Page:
# Envirotranspiration

• Idea
• Updated 4 years ago
I wrote this python script to calculate ETo for a given location and compute a watering deficit for irrigation system.

Any way to attach a file in this system?
• 29 Posts

Posted 6 years ago

• 29 Posts
The files in the water directory contain the amount of irrigation performed in mm. If the value is -1, the calculation is reset at that time. This is useful for start of the season when you don't care about past history anymore.
• 25 Posts
Thank you Dave. I look forward to checking those out. Your method to determine Solar Radiation is perfect.

I am just about to the point of comparing the figures to others in my area. Current / hourly Solar Radiation figures from within a few miles of here are available online from a nearby college.
• 25 Posts
Its working well Dave. I did look through your resources. You did an amazing job finding and interpreting those sources.

One question... If it rained say... 100 mm in a day. You wouldn't have to water the lawn again for a long time. Is that the theory behind ET? Or is that not practical. Is it just a matter of your soil's ability to absorb and hold the water?

I was thinking about decreasing the ending balance of older days by some sort of increasing percentage by their age. But that seems to circumvent the whole ET concept. What did you come up with in that regard?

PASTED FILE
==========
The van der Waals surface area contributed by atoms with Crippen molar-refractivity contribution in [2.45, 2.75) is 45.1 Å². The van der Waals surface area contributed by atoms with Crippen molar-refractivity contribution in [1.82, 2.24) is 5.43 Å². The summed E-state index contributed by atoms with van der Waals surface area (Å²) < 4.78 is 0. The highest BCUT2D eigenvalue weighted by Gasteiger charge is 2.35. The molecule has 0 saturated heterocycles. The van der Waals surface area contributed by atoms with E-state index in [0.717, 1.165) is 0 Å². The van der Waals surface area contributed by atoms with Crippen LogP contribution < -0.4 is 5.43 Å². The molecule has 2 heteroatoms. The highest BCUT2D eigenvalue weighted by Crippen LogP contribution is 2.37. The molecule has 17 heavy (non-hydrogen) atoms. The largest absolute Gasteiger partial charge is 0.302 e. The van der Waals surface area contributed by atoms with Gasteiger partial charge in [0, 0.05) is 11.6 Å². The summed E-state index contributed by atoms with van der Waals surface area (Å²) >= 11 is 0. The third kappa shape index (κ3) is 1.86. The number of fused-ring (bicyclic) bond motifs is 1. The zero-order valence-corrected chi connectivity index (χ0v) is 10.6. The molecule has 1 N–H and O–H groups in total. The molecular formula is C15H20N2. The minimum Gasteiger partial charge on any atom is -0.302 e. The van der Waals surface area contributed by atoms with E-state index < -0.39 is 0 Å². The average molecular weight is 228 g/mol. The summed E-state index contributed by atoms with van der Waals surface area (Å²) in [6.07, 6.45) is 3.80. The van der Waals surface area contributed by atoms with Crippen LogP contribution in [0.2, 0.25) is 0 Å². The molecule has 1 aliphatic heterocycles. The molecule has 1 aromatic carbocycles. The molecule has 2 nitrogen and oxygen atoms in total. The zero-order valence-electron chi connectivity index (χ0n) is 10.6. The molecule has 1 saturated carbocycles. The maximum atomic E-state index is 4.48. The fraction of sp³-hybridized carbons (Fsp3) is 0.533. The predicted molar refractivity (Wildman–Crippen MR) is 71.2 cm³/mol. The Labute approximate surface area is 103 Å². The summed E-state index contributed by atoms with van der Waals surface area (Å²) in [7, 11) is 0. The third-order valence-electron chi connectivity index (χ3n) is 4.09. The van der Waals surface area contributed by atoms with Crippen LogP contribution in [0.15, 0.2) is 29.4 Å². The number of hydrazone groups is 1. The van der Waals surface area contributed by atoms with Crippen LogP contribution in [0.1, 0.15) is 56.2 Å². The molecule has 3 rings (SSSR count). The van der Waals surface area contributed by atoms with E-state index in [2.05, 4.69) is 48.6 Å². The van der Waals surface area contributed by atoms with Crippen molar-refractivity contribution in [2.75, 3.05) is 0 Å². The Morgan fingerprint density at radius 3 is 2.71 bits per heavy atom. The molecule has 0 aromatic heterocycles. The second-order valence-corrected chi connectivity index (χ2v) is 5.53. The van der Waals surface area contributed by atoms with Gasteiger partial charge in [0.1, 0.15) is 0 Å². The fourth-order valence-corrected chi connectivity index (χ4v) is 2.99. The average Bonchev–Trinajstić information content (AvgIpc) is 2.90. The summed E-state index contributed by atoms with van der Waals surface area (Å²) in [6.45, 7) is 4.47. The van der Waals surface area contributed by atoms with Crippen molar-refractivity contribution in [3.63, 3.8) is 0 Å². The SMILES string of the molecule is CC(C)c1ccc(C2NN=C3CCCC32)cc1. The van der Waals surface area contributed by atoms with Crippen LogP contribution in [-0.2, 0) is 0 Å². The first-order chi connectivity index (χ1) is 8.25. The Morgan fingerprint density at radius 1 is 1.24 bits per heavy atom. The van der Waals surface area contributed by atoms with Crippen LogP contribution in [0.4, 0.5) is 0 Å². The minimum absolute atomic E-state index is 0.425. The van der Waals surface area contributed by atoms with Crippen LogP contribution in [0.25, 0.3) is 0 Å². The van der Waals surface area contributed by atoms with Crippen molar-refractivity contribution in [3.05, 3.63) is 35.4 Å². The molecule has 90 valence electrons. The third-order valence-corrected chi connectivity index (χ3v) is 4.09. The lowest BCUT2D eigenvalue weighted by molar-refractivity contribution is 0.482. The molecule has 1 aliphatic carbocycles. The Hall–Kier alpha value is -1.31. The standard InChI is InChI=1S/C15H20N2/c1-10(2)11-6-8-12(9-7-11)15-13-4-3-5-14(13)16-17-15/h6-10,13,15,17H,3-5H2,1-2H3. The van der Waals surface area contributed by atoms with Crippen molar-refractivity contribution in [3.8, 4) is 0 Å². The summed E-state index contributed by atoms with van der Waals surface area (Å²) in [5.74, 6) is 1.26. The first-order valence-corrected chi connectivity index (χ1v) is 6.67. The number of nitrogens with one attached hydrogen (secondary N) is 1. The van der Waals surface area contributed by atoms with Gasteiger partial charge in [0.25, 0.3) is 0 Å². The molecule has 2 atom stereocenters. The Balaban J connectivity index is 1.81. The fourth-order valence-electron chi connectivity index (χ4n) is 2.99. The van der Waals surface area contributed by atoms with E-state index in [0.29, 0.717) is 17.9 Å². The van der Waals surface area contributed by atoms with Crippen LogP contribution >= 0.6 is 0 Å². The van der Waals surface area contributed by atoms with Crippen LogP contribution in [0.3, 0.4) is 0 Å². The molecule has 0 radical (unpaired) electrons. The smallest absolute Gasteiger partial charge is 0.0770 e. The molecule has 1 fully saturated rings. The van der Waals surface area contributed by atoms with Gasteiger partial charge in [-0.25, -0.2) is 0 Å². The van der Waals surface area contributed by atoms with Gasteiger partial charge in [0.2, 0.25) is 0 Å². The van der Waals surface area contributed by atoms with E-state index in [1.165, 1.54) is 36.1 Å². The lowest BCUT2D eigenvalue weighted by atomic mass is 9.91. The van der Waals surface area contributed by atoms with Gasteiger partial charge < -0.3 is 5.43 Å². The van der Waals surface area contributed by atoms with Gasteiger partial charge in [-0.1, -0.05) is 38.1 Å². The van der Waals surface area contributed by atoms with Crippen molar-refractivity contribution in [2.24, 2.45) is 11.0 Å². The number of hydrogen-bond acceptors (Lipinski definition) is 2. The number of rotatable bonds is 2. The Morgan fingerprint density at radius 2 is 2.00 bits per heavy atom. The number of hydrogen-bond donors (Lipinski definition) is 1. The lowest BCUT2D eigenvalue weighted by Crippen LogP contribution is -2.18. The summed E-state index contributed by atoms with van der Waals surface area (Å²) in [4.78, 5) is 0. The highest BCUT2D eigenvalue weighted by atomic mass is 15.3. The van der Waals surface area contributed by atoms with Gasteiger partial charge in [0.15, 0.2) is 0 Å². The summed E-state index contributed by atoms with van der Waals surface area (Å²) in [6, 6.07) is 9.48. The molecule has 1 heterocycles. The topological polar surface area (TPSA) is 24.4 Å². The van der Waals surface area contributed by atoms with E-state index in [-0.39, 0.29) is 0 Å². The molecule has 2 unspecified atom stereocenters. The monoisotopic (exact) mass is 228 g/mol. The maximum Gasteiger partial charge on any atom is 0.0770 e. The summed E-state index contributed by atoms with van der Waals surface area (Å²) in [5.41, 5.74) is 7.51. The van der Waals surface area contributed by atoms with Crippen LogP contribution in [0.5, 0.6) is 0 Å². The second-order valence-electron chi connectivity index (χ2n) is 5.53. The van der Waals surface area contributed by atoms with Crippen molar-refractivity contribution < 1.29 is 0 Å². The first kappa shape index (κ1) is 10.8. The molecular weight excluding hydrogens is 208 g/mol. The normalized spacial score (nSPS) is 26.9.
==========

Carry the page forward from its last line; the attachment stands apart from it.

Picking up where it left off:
• 29 Posts
Good question! That is idea of soil saturation . At some point, the water just rubs off and cannot be absorbed anymore. We should add something to effectively 'cap' high amounts of rainfall. Up here in Ottawa, we should also try and manage spring thaw and the fact that the ground cannot absorb water since it is frozen in the spring. Both of these are handled manually wiry the '-1' reset.
• 25 Posts
As I thought of it more last night, I too came up with the cap idea. I was thinking what if you had a statement that said something like if the rainfall was greater than three days of watering, then it would be equal to that equivalent. For example, if > 18 mm, then = 18. (6mm per day average????) And I don't know what to think about the frozen issue.

A person on the Homeseer board is interested too. I provided a link to this thread. He writes as though he has gone through the same issues we did. But I was lucky enough to find your thread. Thanks! I also told him I would post my adaptation of your script that includes links to Homeseer.
• 29 Posts
Yeah, maybe we could include a cap in the code that just says that if it ever rains more than X mm in one day (or per hour, in theory), that we cap the rainfall to be X.

The real value of X is dependent on the soil type in the area, and how fast the rail actually falls. More info here: http://www.fao.org/docrep/r4082e/r408...

For the frozen issue, I think I would just rely on using the reset. I'm not going to turn the water on until the ground is thawed anyway.

You can also try playing around with the "window" parameter to change how far back in time you look, but I don't think I would start decreasing the rainfall or solar radiation for days in the past, since it will give unpredictable results.
• 25 Posts
I put a cap of 18 mm per day. The balances look a little better that way. I messed with the window value quite a bit but if it rained 45 mm yesterday, the window doesn't help.